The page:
The final segment of my New York-to-Florida electric-car road trip, made possible through Tesla's new network of Supercharger stations along the East Coast, provided what I'd come for--time spent with old comrades--but it started gloomy.

The grueling 380-mile day was brightened  by the kindness of friends. It began with the sound of a frigid rain on the roof of Robin and Rosie's place in Ormond Beach. ( I keep outrunning the Polar Vortex, but then it keeps catching up.)

MORE: Tesla Model S: NY-To-FL Trip, Days 1-2: From Home To South Carolina

The Model S, plugged into a 120-Volt household outlet in Robin's garage, picked up 35 miles overnight. That brings its available range up to 211 miles this morning--barely enough for the 180-mile run down to Stuart. That's where Steve--my childhood best buddy and former next-door neighbor on the White River back in Indiana--has settled.

By great good fortune, both Robin and Steve live about 20 miles from the last two Florida Superchargers on the East Coast chain, in Port Orange and Port St.Lucie.

The plan is to charge at Port St. Lucie on the way to Steve's, picking up enough charge to continue 25 miles to his house, then return  to the Port Orange Supercharger, about 25 miles short of  Robin's place on the way back--a leg of about 185 miles.

MORE: Tesla Model S: NY-To-FL Trip, Day 3, South Carolina To Florida

(Sure, I could charge to full and get back to Robin's house, but then I'd miss the Port Orange Supercharger. Gotta try 'em all, right?)

2013 Tesla Model S at Supercharger station on NY-to-FL road trip [photo: David Noland]

2013 Tesla Model S at Supercharger station on NY-to-FL road trip [photo: David Noland]

It's 43 degrees when I pull out of Robin's driveway. That means that at 75 mph, actual range will be 10 to 20 percent less than the rated range, so I initially set the cruise control for 70. But the temperature rapidly rises as  the Vortex recedes in the rear-view mirror.

Within an hour, the mercury has risen past 60, and I bump the speed up to the normal 75. I arrive at the Port St. Lucie Supercharger with a cushion of 27 miles, after averaging a sparkling 310 Wh/mi.

In a hurry to get to Steve's house, I  charge the minimum I figure I'll need to get back to Port Orange--about 210 miles.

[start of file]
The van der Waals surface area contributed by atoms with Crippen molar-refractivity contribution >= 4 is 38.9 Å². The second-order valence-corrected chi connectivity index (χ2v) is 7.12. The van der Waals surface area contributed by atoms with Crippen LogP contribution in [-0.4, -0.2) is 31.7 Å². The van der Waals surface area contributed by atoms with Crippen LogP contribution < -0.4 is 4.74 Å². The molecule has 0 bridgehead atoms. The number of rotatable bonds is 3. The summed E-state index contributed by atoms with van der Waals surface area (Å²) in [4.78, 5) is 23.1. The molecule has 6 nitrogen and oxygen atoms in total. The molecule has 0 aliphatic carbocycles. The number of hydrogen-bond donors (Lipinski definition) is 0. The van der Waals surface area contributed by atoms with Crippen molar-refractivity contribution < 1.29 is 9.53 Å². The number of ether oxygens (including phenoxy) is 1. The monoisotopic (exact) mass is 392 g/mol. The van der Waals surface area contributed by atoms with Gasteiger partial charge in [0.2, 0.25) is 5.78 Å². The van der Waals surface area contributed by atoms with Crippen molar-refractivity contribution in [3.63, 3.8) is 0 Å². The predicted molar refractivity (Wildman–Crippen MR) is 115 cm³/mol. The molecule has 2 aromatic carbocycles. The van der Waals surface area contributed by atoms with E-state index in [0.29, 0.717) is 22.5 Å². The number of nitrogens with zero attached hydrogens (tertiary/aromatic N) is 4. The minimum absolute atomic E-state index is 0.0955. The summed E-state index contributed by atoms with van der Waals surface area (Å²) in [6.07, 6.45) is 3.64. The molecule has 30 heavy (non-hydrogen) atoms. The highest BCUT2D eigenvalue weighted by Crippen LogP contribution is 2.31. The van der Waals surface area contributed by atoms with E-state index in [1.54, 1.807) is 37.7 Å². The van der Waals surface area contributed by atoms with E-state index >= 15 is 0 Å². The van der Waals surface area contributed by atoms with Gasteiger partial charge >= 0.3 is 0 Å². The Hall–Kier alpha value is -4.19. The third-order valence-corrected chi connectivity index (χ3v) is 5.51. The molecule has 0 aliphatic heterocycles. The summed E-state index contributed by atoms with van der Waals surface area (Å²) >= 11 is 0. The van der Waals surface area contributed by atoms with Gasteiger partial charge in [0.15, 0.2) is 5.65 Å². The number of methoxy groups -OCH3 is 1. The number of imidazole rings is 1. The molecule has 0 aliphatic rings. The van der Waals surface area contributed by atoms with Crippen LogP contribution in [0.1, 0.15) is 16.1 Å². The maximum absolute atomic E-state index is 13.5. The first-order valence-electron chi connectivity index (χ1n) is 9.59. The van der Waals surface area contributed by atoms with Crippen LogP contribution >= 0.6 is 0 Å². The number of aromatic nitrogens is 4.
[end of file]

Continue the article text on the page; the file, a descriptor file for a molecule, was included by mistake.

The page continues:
I arrive to a welcome from  Steve, his visiting bratty little brother Randy (now 60 years old, for God's sake), and our cross-river pal Sam, who followed Steve's Florida migration.

We plug the Model S into Steve's 120-Volt garage outlet (every kWh counts), and sit around all afternoon talking cars, boats, and our various infirmities.

It's a grand old time.

Randy Siebert, Sam Astley, Steve Siebert, Dave Noland on NY-to-FL road trip [photo: David Noland]

Randy Siebert, Sam Astley, Steve Siebert, Dave Noland on NY-to-FL road trip [photo: David Noland]

But all too soon, it's time to depart--heading back north on the first short piece of the return trip, retracing my East Coast route.

As I drive away from Steve's place, the rain is coming down hard.

Rolling north on I-95 amid clouds of spray, I note with concern that the energy consumption is running inexplicably high--near 350 Wh/mi, instead of the 310 I chalked up on the way down. This despite a warmish 60-degree temperature and the lower 60-to-65-mph speeds dictated by the rain.

2013 Tesla Model S at Supercharger station on NY-to-FL road trip [photo: David Noland]

2013 Tesla Model S at Supercharger station on NY-to-FL road trip [photo: David Noland]

What's going on here? At this rate, it will be touch and go whether I make Port Orange.

I can only assume it's the rain--and, ominously, the  forecast calls for rain, heavy at times, all the way back to Robin's.

Playing it safe, I decide to stop once again at Port St. Lucie, now just a few miles ahead, for a quick top-off.  I add 50 miles, which I figure is enough to get me all the way to Robin's without the planned stop at Port Orange.

I'm wrong. The rain keeps coming,  the energy consumption meter hovers around 350, and my cushion for getting to Robin's is rapidly disappearing. Worse yet,  the temperature begins to plummet as I re-enter the Vortex.

So I stop at Port Orange after all, for what may be the quickest Supercharger stop on record: 9 minutes, during which I pick up the 30 miles I need to get me comfortably back to Robin's.

It's been a grueling day, nearly 400 miles, much of it through the rain and dark and interlaced with construction zones.

But the Model S was supremely comfortable, quiet, and, with its Internet connection and splendid sound system, nicely diverting.

Best of all, I've accomplished my mission: I escaped the Polar Vortex, navigated the entire New York-to-Florida Supercharger system ... and got to hang out with two old friends.

Time to head for home.

_______________________________________________

Follow GreenCarReports on Facebook, Twitter, and Google+.